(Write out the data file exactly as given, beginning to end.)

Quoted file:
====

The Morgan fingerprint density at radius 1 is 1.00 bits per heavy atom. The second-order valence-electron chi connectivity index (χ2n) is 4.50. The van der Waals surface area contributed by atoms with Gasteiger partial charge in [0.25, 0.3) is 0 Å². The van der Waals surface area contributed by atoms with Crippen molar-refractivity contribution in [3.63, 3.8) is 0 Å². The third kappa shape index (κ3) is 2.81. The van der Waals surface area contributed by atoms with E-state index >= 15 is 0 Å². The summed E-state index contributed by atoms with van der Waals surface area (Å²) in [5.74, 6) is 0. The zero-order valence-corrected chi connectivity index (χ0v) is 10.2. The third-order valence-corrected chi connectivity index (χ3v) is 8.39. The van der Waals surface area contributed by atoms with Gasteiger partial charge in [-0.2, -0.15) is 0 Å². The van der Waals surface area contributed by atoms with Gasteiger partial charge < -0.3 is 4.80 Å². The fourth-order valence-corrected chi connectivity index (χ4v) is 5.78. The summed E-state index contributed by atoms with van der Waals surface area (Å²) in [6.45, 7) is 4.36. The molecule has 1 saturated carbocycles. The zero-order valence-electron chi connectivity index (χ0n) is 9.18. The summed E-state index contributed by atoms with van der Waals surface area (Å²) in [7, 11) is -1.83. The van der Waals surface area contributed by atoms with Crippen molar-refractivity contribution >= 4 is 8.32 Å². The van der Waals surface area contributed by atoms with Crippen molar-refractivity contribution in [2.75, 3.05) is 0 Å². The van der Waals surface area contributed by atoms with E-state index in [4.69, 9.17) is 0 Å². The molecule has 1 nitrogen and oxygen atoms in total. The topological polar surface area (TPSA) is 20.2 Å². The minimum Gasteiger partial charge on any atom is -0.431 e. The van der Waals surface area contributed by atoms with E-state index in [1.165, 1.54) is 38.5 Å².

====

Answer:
The Morgan fingerprint density at radius 1 is 1.00 bits per heavy atom. The second-order valence-electron chi connectivity index (χ2n) is 4.50. The van der Waals surface area contributed by atoms with Gasteiger partial charge in [0.25, 0.3) is 0 Å². The van der Waals surface area contributed by atoms with Crippen molar-refractivity contribution in [3.63, 3.8) is 0 Å². The third kappa shape index (κ3) is 2.81. The van der Waals surface area contributed by atoms with E-state index >= 15 is 0 Å². The summed E-state index contributed by atoms with van der Waals surface area (Å²) in [5.74, 6) is 0. The zero-order valence-corrected chi connectivity index (χ0v) is 10.2. The third-order valence-corrected chi connectivity index (χ3v) is 8.39. The van der Waals surface area contributed by atoms with Gasteiger partial charge in [-0.2, -0.15) is 0 Å². The van der Waals surface area contributed by atoms with Gasteiger partial charge < -0.3 is 4.80 Å². The fourth-order valence-corrected chi connectivity index (χ4v) is 5.78. The summed E-state index contributed by atoms with van der Waals surface area (Å²) in [6.45, 7) is 4.36. The molecule has 1 saturated carbocycles. The zero-order valence-electron chi connectivity index (χ0n) is 9.18. The summed E-state index contributed by atoms with van der Waals surface area (Å²) in [7, 11) is -1.83. The van der Waals surface area contributed by atoms with Crippen molar-refractivity contribution >= 4 is 8.32 Å². The van der Waals surface area contributed by atoms with Crippen molar-refractivity contribution in [2.75, 3.05) is 0 Å². The van der Waals surface area contributed by atoms with E-state index in [4.69, 9.17) is 0 Å². The molecule has 1 nitrogen and oxygen atoms in total. The topological polar surface area (TPSA) is 20.2 Å². The minimum Gasteiger partial charge on any atom is -0.431 e. The van der Waals surface area contributed by atoms with E-state index in [1.165, 1.54) is 38.5 Å².